Title: The Vine Of Desire.
Author: Chitra Banerjee Divakaruni.
Genre: Fiction, Women Centered.
This review had been lying around in my draft for quite some time now. The prequel,'Sister of my Heart' had left me hanging by the thread and I had no other means but to grab the sequel to satiate my eagerness to know what eventually happened to the sisters.
Even though,I cherish CBD's books,each being as idyllic and magical than the other with a life of its own,'The Vine Of Desire' just didn't strike the same chord for me as its predecessor. Maybe that's the reason why I couldn't bring myself to write a review for the book for so long.The prequel had such high standards that I must have expected the same for this book.
The book starts off where the prequel ended *obviously*- Anju and Sunil going to pick up Sudha from the airport.
Miles away from their childhood home, Calcutta,India-the cousins are reunited in San Jose, United States- where Sudha comes to live with the married couple in their small apartment. The cousin's undying love towards each other provides support for both of them; fighting their own battles. Anju dealing with the horrors of her miscarriage and Sudha coming to terms with her new status as a single mother to her daughter Dayita.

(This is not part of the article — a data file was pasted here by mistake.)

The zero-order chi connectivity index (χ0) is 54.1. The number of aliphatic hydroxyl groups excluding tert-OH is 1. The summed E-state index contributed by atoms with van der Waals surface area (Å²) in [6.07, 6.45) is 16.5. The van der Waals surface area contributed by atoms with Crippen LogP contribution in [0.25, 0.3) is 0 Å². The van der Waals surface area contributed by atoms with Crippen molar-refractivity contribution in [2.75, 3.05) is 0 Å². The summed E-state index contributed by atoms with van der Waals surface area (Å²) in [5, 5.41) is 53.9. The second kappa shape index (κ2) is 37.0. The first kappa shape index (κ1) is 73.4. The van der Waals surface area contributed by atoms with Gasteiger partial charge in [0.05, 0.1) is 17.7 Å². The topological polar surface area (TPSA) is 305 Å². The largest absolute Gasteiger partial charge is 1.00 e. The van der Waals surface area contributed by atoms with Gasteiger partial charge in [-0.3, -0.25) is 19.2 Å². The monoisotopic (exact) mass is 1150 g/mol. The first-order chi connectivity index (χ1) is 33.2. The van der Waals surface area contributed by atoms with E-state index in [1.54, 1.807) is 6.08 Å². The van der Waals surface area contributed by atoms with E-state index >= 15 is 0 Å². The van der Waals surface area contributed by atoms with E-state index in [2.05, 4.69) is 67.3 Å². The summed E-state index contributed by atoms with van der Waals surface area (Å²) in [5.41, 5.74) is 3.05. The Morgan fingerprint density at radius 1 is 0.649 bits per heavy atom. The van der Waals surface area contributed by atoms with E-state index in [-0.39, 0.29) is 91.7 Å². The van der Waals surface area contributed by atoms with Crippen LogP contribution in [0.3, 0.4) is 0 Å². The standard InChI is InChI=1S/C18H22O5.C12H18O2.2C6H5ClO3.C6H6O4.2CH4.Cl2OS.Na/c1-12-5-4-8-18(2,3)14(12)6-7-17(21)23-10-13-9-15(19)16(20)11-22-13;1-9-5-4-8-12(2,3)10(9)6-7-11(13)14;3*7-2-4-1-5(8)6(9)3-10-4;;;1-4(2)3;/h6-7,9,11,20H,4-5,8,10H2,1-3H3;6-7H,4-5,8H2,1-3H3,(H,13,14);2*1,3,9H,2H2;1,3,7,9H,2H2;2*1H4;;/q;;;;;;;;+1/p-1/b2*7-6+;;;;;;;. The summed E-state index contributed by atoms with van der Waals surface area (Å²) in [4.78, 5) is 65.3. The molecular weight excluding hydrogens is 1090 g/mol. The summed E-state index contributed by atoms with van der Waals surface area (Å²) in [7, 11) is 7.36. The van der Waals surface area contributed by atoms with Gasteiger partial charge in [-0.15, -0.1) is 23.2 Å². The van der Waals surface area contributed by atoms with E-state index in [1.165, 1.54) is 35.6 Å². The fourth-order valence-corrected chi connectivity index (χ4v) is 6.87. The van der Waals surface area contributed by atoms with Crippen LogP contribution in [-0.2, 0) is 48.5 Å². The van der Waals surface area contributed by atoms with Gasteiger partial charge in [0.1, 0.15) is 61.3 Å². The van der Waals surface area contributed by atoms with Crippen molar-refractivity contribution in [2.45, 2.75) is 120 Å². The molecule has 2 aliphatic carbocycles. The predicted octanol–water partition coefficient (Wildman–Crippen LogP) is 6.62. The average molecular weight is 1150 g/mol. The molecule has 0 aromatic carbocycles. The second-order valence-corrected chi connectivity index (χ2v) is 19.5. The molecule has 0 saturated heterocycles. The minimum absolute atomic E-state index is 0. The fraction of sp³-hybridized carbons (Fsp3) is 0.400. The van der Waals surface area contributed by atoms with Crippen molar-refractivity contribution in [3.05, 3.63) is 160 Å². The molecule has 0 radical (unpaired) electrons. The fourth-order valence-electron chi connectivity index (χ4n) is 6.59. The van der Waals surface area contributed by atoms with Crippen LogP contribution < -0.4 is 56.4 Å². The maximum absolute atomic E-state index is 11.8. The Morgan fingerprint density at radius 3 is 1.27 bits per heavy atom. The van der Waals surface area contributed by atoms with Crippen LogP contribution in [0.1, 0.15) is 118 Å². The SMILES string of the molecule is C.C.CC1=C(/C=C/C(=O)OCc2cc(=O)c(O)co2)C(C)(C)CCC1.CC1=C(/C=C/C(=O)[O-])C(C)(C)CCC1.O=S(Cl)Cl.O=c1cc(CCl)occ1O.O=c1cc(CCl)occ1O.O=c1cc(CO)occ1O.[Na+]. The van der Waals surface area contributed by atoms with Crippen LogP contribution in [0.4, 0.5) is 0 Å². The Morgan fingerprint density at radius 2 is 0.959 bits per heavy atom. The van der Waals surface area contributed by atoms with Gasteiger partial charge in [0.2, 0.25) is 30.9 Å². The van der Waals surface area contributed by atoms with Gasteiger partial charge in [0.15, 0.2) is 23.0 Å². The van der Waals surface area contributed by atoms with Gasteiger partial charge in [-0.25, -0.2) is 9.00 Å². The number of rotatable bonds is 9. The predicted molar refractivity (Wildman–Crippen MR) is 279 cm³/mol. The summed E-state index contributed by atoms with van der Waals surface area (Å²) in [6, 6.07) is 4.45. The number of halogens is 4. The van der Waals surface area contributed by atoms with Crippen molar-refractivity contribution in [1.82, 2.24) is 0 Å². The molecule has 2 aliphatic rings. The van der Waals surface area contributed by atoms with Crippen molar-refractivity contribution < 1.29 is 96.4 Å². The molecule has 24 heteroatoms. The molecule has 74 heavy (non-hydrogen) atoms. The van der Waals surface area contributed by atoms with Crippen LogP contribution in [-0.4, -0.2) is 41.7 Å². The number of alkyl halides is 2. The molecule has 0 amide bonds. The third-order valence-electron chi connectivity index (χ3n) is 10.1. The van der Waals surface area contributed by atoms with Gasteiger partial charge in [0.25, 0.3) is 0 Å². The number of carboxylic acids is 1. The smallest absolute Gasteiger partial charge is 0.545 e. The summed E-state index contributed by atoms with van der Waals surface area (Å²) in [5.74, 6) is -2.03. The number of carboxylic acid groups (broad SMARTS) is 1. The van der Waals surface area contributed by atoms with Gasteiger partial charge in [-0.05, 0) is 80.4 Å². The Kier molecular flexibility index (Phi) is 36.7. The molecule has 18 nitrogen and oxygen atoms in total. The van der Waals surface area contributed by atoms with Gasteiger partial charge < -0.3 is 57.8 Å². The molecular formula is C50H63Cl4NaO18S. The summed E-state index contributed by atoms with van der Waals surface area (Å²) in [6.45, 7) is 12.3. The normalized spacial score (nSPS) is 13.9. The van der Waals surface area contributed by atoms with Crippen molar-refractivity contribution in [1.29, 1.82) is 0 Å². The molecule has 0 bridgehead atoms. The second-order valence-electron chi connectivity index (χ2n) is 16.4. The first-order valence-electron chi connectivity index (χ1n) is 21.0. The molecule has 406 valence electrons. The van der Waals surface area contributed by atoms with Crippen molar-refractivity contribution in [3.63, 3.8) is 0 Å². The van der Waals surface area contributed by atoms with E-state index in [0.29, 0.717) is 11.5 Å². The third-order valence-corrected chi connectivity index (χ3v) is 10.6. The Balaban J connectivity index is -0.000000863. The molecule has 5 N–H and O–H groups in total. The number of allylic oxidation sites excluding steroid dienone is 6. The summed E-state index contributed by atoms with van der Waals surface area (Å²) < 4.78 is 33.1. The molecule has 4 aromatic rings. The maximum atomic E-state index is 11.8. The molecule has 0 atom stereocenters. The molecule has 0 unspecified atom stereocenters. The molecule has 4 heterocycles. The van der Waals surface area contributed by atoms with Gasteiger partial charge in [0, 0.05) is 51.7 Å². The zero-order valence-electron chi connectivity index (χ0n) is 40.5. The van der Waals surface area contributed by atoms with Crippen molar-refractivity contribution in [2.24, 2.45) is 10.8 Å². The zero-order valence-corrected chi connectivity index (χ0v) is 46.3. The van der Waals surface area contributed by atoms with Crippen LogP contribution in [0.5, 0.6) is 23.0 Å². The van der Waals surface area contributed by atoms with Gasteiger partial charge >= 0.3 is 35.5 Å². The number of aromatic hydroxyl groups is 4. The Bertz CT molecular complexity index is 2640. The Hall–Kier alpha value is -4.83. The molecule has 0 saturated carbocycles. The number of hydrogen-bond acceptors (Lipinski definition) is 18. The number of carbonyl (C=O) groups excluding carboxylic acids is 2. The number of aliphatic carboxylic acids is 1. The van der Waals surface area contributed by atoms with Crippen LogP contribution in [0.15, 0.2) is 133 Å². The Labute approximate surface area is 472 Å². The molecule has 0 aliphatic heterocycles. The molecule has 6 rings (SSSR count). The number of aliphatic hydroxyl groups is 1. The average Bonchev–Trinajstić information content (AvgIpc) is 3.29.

Unlike 'Sister Of My Heart', where the chapters switch between Anju's and Sudha's point of view, CBD added 2 more character's point of view in the sequel. One being Sunil- Anju's husband. His point of view is usually directed to Dayita with whom he holds an exclusively close relationship, to her he reveals his true feelings towards both the cousins. How he tried to love one and loves the other. The second is Lalit- a doctor captivated by Sudha; who gets entwined in the complicated relationship. Lalit's point of view is described in the chapters as a conflict he has with is own mind about his growing feelings towards Sudha. The rest of the chapters are a series of back and forth letters between the women & their mothers. Some of Anju's sections are in the form of her papers which she has to prepare for her college classes.
I had this constant feeling of uneasiness throughout the book. The characters I had so much loved in the first book acted almost selfish and unrealistic. Also, I felt the character Sudha was 'forced to' adapt too soon for my taste to the 'ways' of America. It seemed a little strange for a woman who hailed from Calcutta and was a daughter in law in an orthodox family to suddenly be portrayed as an extrovert who had no fear or doubt for the new land that she was in.
What I feel CBD was trying to convey to the readers was the fact that in life sometimes shit happens, and we might as well just fall down. What we need to do is not be pulled down by it but just get back up again and move on with our life, a lesson learnt from our past mistakes.
The book was not a feel good genre. It however, did portray hope.The women could still look at the silver lining in their lives and move forward and doesn't necessarily have to depend on the presence of the men they love/loved. There were some loose ends, some characters were let down with no fault of theirs resulting in me almost dreading the ending of the book.
Not one of my favorites.However, if you think about it, it takes a lot for a sequel to be at par or above the prequel's standard.
The plus point is CBD's rich, exquisite, poetic language.